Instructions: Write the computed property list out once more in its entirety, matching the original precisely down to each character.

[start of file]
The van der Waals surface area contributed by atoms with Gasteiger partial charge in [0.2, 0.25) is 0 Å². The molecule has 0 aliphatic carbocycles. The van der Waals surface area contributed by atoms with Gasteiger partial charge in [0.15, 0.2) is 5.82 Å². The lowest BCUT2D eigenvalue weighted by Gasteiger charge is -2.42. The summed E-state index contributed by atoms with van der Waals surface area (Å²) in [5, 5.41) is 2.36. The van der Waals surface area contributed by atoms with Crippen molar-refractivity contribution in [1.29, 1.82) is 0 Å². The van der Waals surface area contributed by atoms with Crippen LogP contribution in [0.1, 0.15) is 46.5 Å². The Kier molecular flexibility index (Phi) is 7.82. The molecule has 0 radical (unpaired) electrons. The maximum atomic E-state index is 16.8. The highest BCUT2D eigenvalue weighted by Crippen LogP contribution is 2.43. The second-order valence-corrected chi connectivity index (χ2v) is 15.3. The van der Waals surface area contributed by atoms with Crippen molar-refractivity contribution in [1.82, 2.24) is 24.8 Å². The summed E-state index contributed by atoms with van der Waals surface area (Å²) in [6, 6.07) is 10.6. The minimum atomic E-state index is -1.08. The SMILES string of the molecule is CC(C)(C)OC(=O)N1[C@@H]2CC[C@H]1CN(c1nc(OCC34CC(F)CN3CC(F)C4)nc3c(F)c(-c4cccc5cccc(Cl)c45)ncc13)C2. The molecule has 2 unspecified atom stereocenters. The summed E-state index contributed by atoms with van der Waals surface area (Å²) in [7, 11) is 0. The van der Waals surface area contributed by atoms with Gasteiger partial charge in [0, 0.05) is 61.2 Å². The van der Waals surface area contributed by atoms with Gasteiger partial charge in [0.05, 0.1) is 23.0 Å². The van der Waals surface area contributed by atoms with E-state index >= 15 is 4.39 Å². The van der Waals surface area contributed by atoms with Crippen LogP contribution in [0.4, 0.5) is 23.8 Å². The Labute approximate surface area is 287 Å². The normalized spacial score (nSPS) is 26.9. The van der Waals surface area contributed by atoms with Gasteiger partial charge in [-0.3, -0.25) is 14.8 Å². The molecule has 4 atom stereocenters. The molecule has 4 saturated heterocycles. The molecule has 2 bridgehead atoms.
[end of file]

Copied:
The van der Waals surface area contributed by atoms with Gasteiger partial charge in [0.2, 0.25) is 0 Å². The molecule has 0 aliphatic carbocycles. The van der Waals surface area contributed by atoms with Gasteiger partial charge in [0.15, 0.2) is 5.82 Å². The lowest BCUT2D eigenvalue weighted by Gasteiger charge is -2.42. The summed E-state index contributed by atoms with van der Waals surface area (Å²) in [5, 5.41) is 2.36. The van der Waals surface area contributed by atoms with Crippen molar-refractivity contribution in [1.29, 1.82) is 0 Å². The van der Waals surface area contributed by atoms with Crippen LogP contribution in [0.1, 0.15) is 46.5 Å². The Kier molecular flexibility index (Phi) is 7.82. The molecule has 0 radical (unpaired) electrons. The maximum atomic E-state index is 16.8. The highest BCUT2D eigenvalue weighted by Crippen LogP contribution is 2.43. The second-order valence-corrected chi connectivity index (χ2v) is 15.3. The van der Waals surface area contributed by atoms with Crippen molar-refractivity contribution in [1.82, 2.24) is 24.8 Å². The summed E-state index contributed by atoms with van der Waals surface area (Å²) in [6, 6.07) is 10.6. The minimum atomic E-state index is -1.08. The SMILES string of the molecule is CC(C)(C)OC(=O)N1[C@@H]2CC[C@H]1CN(c1nc(OCC34CC(F)CN3CC(F)C4)nc3c(F)c(-c4cccc5cccc(Cl)c45)ncc13)C2. The molecule has 2 unspecified atom stereocenters. The summed E-state index contributed by atoms with van der Waals surface area (Å²) in [7, 11) is 0. The van der Waals surface area contributed by atoms with Gasteiger partial charge in [0, 0.05) is 61.2 Å². The van der Waals surface area contributed by atoms with Gasteiger partial charge in [0.05, 0.1) is 23.0 Å². The van der Waals surface area contributed by atoms with E-state index >= 15 is 4.39 Å². The van der Waals surface area contributed by atoms with Crippen LogP contribution in [0.4, 0.5) is 23.8 Å². The Labute approximate surface area is 287 Å². The normalized spacial score (nSPS) is 26.9. The van der Waals surface area contributed by atoms with Gasteiger partial charge in [-0.3, -0.25) is 14.8 Å². The molecule has 4 atom stereocenters. The molecule has 4 saturated heterocycles. The molecule has 2 bridgehead atoms.